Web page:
Dating preferences

Having preferences based on race while dating is not racist

Charles Clark, Staff Writer

In the pursuit of a mate everyone has their preferences. Some women prefer tall guys and some men like girls with blonde hair. Some preferences go beyond simple physical features. For instance there are those who prefer people of the same sex or the opposite sex.
Recently the concept of having preferences for the race of your partner has come into question. Does having racial preference about dating make someone a racist?
The problem is this cannot be answered with a simple yes or no because the answer is both yes and no. The answer depends on whether you look at it objectively or subjectively.
The Oxford Dictionary defines racism as prejudice, discrimination, or antagonism directed against someone of a different race based on the belief that one’s own race is superior. Therefore, having a racial preference for a partner could be considered racist because you are discriminating by the color of their skin.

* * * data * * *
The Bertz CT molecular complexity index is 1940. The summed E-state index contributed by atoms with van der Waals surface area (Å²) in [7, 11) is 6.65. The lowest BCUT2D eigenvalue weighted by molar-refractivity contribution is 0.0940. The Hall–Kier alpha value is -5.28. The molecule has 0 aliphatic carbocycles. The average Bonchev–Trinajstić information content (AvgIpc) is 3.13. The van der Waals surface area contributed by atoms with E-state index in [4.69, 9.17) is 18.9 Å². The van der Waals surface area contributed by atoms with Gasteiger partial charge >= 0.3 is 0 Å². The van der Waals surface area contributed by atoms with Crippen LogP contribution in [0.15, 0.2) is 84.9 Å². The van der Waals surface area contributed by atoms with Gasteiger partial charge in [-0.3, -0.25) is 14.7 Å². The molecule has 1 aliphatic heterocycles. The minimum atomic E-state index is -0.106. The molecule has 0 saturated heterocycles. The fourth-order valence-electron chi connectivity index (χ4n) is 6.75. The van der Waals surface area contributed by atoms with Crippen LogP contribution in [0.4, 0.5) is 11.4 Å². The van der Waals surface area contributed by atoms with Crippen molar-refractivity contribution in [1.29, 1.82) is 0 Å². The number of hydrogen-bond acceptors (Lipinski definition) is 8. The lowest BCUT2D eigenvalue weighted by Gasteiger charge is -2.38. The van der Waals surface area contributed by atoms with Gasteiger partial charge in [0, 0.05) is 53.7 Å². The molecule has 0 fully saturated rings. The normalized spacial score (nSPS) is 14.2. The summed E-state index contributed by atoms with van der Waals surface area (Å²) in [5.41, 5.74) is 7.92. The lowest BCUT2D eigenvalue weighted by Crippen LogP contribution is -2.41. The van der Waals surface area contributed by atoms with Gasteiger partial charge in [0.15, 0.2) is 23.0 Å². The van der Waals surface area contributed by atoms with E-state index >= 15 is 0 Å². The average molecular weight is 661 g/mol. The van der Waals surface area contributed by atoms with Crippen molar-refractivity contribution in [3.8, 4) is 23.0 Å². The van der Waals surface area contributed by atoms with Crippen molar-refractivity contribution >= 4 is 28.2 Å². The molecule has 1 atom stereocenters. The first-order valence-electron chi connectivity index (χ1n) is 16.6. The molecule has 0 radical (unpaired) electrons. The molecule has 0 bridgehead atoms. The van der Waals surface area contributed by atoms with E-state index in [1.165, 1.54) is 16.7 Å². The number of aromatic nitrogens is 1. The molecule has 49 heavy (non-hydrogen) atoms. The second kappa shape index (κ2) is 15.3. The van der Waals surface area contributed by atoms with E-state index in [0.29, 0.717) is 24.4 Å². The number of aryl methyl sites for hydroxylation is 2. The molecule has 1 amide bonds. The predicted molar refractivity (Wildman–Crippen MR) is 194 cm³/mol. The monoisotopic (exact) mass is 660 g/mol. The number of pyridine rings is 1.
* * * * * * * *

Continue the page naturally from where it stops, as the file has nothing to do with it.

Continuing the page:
On the other hand, you may not be discriminating because you believe your race to be superior. No one can control what preferences they have, but someone else might.
Some believe that Hollywood has a slight influence on our racial biases. It is no secret that Hollywood has a large influence on our culture, but according to the Hollywood Diversity Report from 2014 – 2016, “More than half of films had casts that were 10% minority or less.”
With minorities underrepresented in Hollywood it could be inferred that the standard of beauty in America could be influenced towards whites. With that said, the impact of this is noted on dating sites and apps.
According to the dating app OkCupid’s blog “White women prefer white men to the exclusion of everyone else—and Asian and Hispanic women prefer them even more exclusively.”
Even amongst the gay community this is an issue.
“Blacks get fewer responses,” OkCupid said.
The data presented by dating websites and apps shows that whites are more sought after, but that does not make it an issue of racism. At the end of the day beauty is in the eye of the beholder and is simply a preference that cannot be controlled.
If picking a partner based on race is racist then picking a partner based on their sex is also sexist. However, neither of these preferences stem from the belief of superiority.